2. Outline Description Type

The description of I Will Be Beautiful belongs to this type:

Jacquelyn, or Jackie, is a werewolf. An overweight werewolf. The only people that really care about her are her brother and her friend. But, on her first day back to school she finds her mate, the future Alpha of the Baneswolf pack. But, he makes it more than obvious that he doesn’t want her. So, Jackie does the only thing she can think of; she runs away.

Four years away from her hometown; Jackie’s back and more beautiful than ever, but has her mate changed as much as she has?

I guess you’ll just have to read the story to find out.

According to this example, readers can already get the main plot points of the story. Compared to the Main Characters Description Type, the Outline Description Type gives the readers a better idea of what will happen in the story, but it lacks emotion too. Because in introducing a story with a few paragraphs, it may miss out on the essence of the story as well as the emotions of the characters. To avoid this situation, you can practice using concise and accurate language to present the story with surprise twists so that the readers will desire to explore your story with the compelling Outline Description you created.

Photo by Lukas Blazek on Unsplash

3. Story Fragment Type

Let’s take a look at a part of the description of His Abused Mate:

I shook my head frantically, keeping my head down. He walked towards me and tried to change my mind. “Oh come on, you can’t be that bad looking.”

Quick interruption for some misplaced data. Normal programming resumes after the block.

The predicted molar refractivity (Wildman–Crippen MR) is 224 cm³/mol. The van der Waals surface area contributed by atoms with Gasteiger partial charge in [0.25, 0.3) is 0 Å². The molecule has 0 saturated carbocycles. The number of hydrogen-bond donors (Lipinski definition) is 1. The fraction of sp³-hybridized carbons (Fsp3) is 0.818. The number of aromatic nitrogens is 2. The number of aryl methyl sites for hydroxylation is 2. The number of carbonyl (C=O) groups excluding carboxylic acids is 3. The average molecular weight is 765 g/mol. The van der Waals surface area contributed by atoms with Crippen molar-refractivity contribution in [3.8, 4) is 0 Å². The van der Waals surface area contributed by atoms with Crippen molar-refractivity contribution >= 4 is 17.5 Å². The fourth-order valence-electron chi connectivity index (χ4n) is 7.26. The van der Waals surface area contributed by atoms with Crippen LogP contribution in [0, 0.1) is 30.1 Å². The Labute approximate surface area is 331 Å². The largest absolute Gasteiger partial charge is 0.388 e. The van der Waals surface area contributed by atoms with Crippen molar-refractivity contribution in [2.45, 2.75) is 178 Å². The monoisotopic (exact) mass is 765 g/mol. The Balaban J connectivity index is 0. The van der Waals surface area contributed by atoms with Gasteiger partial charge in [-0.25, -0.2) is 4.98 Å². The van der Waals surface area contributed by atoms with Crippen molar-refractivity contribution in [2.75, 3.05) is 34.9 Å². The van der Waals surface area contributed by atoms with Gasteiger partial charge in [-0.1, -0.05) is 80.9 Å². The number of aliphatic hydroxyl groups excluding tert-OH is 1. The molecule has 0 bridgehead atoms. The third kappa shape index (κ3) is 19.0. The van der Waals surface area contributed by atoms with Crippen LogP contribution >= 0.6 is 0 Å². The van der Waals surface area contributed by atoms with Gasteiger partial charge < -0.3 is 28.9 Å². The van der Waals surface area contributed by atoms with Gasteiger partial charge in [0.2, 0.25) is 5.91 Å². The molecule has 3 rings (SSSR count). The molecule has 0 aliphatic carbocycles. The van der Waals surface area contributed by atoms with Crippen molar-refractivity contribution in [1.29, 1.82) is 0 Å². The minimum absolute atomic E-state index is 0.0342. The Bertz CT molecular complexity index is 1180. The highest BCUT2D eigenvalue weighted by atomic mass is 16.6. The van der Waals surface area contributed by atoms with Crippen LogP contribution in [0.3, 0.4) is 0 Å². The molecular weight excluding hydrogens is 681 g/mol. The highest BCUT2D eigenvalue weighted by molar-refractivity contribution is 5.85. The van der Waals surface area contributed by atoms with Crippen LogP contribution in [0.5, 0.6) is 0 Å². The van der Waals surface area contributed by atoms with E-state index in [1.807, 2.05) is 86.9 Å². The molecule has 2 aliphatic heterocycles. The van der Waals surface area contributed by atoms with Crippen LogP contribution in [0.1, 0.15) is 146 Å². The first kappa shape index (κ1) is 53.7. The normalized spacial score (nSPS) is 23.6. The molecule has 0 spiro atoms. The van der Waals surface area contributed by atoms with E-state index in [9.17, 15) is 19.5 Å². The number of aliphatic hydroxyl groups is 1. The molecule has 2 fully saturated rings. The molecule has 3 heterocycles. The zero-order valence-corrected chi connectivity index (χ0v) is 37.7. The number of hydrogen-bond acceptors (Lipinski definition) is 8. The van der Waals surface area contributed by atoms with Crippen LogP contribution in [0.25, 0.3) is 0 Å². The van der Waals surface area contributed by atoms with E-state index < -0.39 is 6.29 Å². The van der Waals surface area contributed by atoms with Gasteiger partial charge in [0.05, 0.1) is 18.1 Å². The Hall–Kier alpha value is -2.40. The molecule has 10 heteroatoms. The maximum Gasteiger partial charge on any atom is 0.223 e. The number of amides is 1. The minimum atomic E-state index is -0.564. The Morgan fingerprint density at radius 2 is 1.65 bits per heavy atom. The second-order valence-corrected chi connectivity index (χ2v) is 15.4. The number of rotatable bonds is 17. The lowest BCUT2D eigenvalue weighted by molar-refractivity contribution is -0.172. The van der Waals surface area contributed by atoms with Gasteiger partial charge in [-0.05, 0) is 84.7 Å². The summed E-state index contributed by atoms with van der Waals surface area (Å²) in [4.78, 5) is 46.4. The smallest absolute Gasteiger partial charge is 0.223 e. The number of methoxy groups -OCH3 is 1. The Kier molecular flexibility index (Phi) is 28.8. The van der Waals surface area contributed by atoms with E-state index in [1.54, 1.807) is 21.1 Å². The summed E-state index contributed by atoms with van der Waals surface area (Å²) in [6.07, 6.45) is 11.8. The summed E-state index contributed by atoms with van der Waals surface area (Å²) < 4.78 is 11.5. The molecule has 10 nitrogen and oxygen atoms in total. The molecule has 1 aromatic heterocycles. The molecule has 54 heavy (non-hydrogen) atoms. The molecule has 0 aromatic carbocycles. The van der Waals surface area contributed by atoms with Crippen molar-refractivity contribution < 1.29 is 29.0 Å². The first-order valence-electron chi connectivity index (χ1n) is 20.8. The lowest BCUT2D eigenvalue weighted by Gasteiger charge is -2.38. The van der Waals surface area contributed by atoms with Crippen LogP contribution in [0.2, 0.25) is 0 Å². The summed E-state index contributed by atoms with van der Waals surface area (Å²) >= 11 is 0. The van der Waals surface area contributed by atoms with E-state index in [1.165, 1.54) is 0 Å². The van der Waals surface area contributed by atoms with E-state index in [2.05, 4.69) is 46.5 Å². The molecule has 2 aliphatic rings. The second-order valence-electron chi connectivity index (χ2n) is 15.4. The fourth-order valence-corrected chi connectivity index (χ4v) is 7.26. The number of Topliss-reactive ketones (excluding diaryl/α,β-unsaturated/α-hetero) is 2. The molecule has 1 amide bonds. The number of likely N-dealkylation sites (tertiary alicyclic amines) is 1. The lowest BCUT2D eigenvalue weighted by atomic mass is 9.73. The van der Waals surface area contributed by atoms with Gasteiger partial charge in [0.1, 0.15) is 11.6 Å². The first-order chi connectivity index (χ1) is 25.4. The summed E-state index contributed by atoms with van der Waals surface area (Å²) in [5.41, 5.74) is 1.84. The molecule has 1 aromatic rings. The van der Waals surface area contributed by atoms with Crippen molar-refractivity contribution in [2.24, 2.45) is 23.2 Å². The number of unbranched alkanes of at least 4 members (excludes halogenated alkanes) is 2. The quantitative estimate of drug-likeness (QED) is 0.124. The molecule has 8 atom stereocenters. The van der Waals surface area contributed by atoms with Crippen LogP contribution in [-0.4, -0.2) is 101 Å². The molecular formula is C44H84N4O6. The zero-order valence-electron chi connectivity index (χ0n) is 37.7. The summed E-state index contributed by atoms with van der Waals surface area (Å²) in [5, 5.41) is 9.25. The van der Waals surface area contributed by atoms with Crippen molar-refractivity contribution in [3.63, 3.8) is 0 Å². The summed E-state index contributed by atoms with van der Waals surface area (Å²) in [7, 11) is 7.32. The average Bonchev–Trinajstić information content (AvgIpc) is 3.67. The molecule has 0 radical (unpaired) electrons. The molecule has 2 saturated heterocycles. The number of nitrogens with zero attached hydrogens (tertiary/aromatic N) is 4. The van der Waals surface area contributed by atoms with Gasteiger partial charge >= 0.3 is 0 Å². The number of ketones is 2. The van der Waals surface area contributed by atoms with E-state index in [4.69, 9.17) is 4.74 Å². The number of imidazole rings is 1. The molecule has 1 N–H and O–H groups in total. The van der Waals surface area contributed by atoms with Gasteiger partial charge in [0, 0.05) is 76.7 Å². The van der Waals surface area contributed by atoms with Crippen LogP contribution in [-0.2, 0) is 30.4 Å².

He reached his hand out toward my hood and I jumped away, falling to the ground while shaking with fear.

“Alexis? Oh my god, Alexis I’m sorry I didn’t mean to scare you.”

I felt like sobbing, screaming even, but I knew nothing was gonna come out. I waited until I calmed down a little before I stood up and dusted myself off.

“I’m sorry Alexis.” Was the last thing I heard before my hood was pulled off my head, revealing my face.

This description is also a fragment of the whole story. Picking some dramatic paragraphs from the story as its description is an effective and time-saving method since all the writer needs to do is select a fragment from the first chapters of the story.

Here are some recommended moments that can be used as a description.

  • The first meeting between the two main characters
  • A sadomasochistic love Scene
  • A confession
  • A change of fate, etc.

The shared factor of these moments is that they are usually dramatic, and would give readers a thrill. But readers who are unaware of the story’s background or plot might find the fragment confusing. If you use this kind of description, you can consider some relatively independent paragraphs and have a strong impact.

4. Mixed Description Type

Let’s take a look at the description of Obsession With My Forced Wife:

Ten years ago, an accident caused the Cameron family and the McLean family to break up and become enemies.